The implementation of the delay lines of equalizer 354 may be expressed by equations (30) and (31) as follows: ##EQU16## where D(.) denotes the delay operator such that: ##EQU17##

As in the case of equalizer 54, for a known channel response {c_{n} } of length L, equalizer 354 substantially reduces all intersymbol interference. In an alternative embodiment, equalizer 354 may be arranged for even/odd fractionally-spaced operation by providing a pair of feedback operators 90 and filters 370 which process even and odd numbered samples, respectively, as discussed in connection with equalizer 254. Furthermore, the present invention may be adapted to other fractional spacing using techniques known to those skilled in the art.

In still other embodiments, coefficients for equalizer 354 are threshold tested to take advantage of a long, sparse, postcursor channel response. Expressions which model this embodiment of the present invention are presented as equations (33)-(36): ##EQU18##

CC_{tn}={n:1≦n≦L,|c_{n}|>η_{5}}; (36)

where D(.) is the delay operator described in connection with equations (32) and (33), δ_{tn} (n+1)=1 if (n+1) belongs to the set CC_{tn} and is zero (0) otherwise. A single threshold η_{5} may be applied to all coefficients c_{1} through c_{L} for both feedback operator 90 and filter 370.

FIG. 7 provides equalizer 454 of another embodiment of the present invention that incorporates threshold testing of coefficients c_{1} through c_{L}. Equalizer 454 may be exchanged with equalizer 354 of FIG. 6 or equalizer 54 of FIG. 1 of system 20. Reference numerals appearing in FIG. 7 which are identical to those in other figures are intended to represent like features. For equalizer 454, the input sample data stream {y_{k} } on signal path 461 is combined with feedback on signal path 462 by adder 460. Accordingly, adder 460 outputs {y_{k} } on signal path 463 which is input into feedforward filter 470. Filter 470 includes delay line 372 and corresponding multipliers 374 to provide weighted taps 376 as previously described in connection with equalizer 354. Likewise, taps 376 are added by adder 378 to output {z_{k} }. Data stream {z_{k} } is input into decision operator 66 which in turn outputs {I_{k} } on signal path 499 for subsequent processing. Also, {I_{k} } is fed back to feedback network 480 of filter 470 and feedback operator 190.

Feedback operator 190 operates as previously described for equalizer 154. Processor 468 provides signals along path 468a to control switching unit 195 and provides coefficients of set CC_{tn} in the range c_{K+1} through c_{L} to corresponding multipliers 194 of bank 197 along path 468b.

Feedback network 480 includes delay element 487, bank 487 of input multipliers 484, switching unit 485, and a selectable zero input 483b. Each symbol I_{k} is input into network 480 via delay element 482 . Delay element 482 provides a symbol-spaced delay and is provided on signal path 483a as an input to each multiplier 484 of bank 487. Input multipliers 484 also correspondingly receive negatively weighted coefficients from the range c_{1} through c_{k} contained in the set CC_{tn} along path 468c from processor 468. Each input multiplier 484 of bank 487 provides a weighted input 481 to switching unit 485. Switching unit 485 is responsive to control signals from processor 468 along signal path 468d to selectively route any of the inputs 481 or 483 to a corresponding selected one of the weighted outputs 486. Switching unit 485 may be configured in a manner analogous to switching units 185 or 195 as previously described.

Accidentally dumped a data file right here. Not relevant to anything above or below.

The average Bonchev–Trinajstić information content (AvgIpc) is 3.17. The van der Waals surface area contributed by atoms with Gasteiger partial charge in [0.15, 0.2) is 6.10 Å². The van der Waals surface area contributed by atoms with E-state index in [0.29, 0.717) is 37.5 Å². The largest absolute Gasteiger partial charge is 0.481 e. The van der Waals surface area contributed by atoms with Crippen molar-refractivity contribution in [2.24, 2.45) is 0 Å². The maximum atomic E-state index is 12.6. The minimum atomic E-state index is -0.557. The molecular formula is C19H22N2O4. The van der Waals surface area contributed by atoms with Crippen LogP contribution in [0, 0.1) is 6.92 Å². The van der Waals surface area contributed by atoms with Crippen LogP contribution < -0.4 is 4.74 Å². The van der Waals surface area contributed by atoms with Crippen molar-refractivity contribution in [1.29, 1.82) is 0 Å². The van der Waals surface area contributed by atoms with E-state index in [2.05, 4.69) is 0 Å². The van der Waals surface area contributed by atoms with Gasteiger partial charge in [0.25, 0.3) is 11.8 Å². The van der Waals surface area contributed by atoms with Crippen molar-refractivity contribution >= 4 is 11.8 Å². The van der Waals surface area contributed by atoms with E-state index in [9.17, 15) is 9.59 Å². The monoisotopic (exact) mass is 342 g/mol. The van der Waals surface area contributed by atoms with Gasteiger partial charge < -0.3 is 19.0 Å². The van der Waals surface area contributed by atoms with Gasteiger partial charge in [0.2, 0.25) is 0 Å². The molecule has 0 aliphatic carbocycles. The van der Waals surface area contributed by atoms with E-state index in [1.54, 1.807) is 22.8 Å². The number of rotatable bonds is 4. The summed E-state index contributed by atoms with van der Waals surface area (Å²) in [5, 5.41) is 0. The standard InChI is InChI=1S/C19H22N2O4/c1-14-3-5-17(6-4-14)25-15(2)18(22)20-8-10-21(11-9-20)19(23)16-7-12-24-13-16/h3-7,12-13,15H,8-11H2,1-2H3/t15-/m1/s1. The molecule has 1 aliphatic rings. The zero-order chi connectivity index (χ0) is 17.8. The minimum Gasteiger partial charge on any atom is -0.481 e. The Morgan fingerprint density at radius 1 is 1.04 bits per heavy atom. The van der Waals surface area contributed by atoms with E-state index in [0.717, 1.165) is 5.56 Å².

In operation, processor 468 calculates and provides the F coefficient set to multipliers 374 along signal path 468e using techniques analogous to those discussed in connection with equalizer 54 or such other techniques as are known to those skilled in the art. Processor 468 also tentatively determines the channel response coefficients c_{1} through c_{L} and compares each to threshold η_{5} to establish the corresponding subset, threshold coefficients CC_{tn} for weighting. Accordingly, processor 468 supplies each member of the set CC_{tn} of weighting coefficients in the range of c_{K+1} through c_{L} to multiplier bank 197. Only those members of range c_{K} +1 through c_{L} that are in CC_{tn} are provided to adder 198. Adder 198 sums the inputs to provide feedback on signal path 462 to adder 460. Feedback on path 462 adjusts each sample y_{k} to reduce postcursor intersymbol interference.

Processor 468 also provides members of CC_{tn} in the range of c_{1} through c_{K} to input multipliers 484 of bank 487 with a change of sign to provide weighted inputs 481. Processor 468 is configured to control routing of switching unit 485 to provide any of the weighted inputs 481 to a selected one of outputs 486 in accordance with membership in CC_{tn} for the tentative coefficient range c_{1} through c_{K}. For those members of range c_{1} through c_{K} that do not pass the threshold test, the zero (0) input designated by reference numeral 483b is routed to the corresponding output(s) 486. As a result, the weighted decision symbol feedback is added into the delay line 372 at points corresponding to a weighting coefficient of set CC_{tn}. The feedback provided by network 480 further reduces postcursor intersymbol interference.